Midnight Screening Series |
Latest Features Additions:
to Lose a Guy in 10 Days : An Interview with Michael Michele
In How to Lose a
Guy in 10 Days with Kate Hudson and Matthew McConaughey, Michael Michele
plays Spears, an advertising account exec eager to do anything to land a big account.
In a conversation with blackfilm.com, Michael talks about the role and what types
of films she really wants to do.
Interviewed by Wilson
Black History Month with TV's Finest Programs
- This month
is a time to remember the past. It's a time retrace the roots of what became of
the folks that paved the way for us to be here and in certain positions. With
so many TV programs out there focusing on certain individuals and groups and subjects,
blackfilm.com would like to recommend a few that are worth seeing.
Compiled by Wilson Morales
us From Eva: An Interview with LL Cool J
- He has always
been looked upon as a sex symbol yet was never featured in a film with this status.
Well, the time has come. Blackfilm.com talks to Uncle L about his first leading
role in the film Deliver Us
Interviewed by Niambi
us From Eva: An Interview with Gabrielle Union
actress Gabrielle Union is unquestionably on the rise! Here she shines her stellar
light on Blackfilm.com and talks about her experience in her latest film Deliver
Us From Eva.
Interviewed by Niambi
Boyz : An Interview with Derek Luke
- Derek Luke is on a
roll and hes happy. I had the opportunity to speak with Derek about his
latest starring role in the action-packed motorcycle film, Biker Boyz.
Interviewed by Monikka Stallworth
Boyz : An Interview with Reggie Bythewood
- Reggie Rock
Bythewood made his directorial debut on the acclaimed independent feature Dancing
in September. I had the opportunity to speak with Reggie about his latest film
Biker Boyz, an action-packed contemporary Western on wheels, that explores the
world of underground motorcycle clubs..
Interviewed by Monikka
Boyz : An Interview with Laurence Fishburne
- In an interview
with blackfilm.com, Mr. Fishburne talks about the film BIKER BOYZ and his experiences
riding on a bike.
Interviewed by Godfrey
Chappelle's Got It Made
- Its "The Dave Chappelle
Show". This 12-episode, half-hour sketch comedy series co-written with his
partner Neal Brennan airs on Comedy Central January 22nd at 10:30pm. His "in
your face" approach may be loved by some and despised by others. Nonetheless,
it will force you to think about what issues society deems prevalent.
Interviewed by Diana Blain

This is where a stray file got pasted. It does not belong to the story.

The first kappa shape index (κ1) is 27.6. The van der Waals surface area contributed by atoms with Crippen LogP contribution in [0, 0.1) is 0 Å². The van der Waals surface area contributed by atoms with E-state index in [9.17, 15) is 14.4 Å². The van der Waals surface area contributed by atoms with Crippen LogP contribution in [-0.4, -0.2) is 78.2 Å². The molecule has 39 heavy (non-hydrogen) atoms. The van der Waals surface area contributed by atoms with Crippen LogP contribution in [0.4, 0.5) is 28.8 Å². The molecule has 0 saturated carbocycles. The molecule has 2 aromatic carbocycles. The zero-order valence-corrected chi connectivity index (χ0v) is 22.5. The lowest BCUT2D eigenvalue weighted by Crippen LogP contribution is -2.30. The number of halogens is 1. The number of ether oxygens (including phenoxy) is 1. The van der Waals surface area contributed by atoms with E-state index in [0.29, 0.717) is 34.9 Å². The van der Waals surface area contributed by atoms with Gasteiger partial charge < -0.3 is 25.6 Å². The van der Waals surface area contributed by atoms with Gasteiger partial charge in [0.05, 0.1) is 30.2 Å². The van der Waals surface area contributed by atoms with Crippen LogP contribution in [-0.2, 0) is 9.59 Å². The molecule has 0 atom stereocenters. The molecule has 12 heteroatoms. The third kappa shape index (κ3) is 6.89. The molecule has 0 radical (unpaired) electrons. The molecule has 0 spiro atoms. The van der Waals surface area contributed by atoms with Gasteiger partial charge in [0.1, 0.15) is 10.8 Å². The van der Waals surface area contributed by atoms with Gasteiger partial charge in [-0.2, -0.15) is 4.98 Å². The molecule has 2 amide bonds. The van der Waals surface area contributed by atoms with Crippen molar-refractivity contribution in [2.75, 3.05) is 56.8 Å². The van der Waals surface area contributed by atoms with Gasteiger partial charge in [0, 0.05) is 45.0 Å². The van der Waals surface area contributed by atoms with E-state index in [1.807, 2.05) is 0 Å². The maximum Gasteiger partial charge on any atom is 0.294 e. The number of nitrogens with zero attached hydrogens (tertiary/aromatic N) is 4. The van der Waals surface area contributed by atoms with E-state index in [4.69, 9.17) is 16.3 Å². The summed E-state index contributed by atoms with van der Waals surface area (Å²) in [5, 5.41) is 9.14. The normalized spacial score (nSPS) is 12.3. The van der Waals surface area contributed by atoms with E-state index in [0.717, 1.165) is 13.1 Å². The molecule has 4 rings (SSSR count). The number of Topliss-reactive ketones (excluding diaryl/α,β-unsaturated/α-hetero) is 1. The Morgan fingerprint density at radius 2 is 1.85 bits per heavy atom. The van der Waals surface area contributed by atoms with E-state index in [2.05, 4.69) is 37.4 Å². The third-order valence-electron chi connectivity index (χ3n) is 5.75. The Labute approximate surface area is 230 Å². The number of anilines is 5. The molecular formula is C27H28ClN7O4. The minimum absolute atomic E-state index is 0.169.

the Features Archive |
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Latest Review Additions:
To Lose a Guy in 10 Days
In Donald Petries How to Lose a Guy in 10 Days, the setup to the inevitable
is contrived to highest level that although you may want to dismiss the film,
the performances by the leads are appealing enough for you to have good time enjoying
Reviewed by Wilson
Us From Eva
The latest installment in the Black romantic comedy genre employs the same formulaic
and over-the-top storytelling tactics that unfortunately are becoming more and
more commonplace from Hollywood
not at all what youd expect from an
Reviewed by Chika
Recruit (in Film)
If there was ever a time you thought about being James Bond and wondered about
the training process, this is the film for you. Starring Al Pacino and Colin Farrell
as the teacher and the student, the film gives you a jolt of suspense as the plot
is not what is seems.
Reviewed by Wilson
of God (Cidade de Deus) (in Film)
City of God is a heady experience of violence, notoriety and damn good storytelling.
Regardless of the chaotic filmmaking, the viewer is held in place by the knowledge
that this story is real.
Reviewed by Niija
Boyz (in Film)
Biker Boyz is based on an article that appeared in the Los Angeles New Times in
1999. It detailed the rarely heard of world of black motorcycle clubs that fraternize
and compete in races up and down southern California. Despite its soft ending,
Biker Boyz is highly entertaining and also intriguing because of its insider view
on another aspect of black life..
Reviewed by Godfrey
Fences (in TV Movies)
Coming out this week are films that some have been waiting to see on their own
time rather than on television. Some of these films helped actors better in their
craft and some helped rap music cement their place in the industry.
by Diana Blain
the Reviews Archive |
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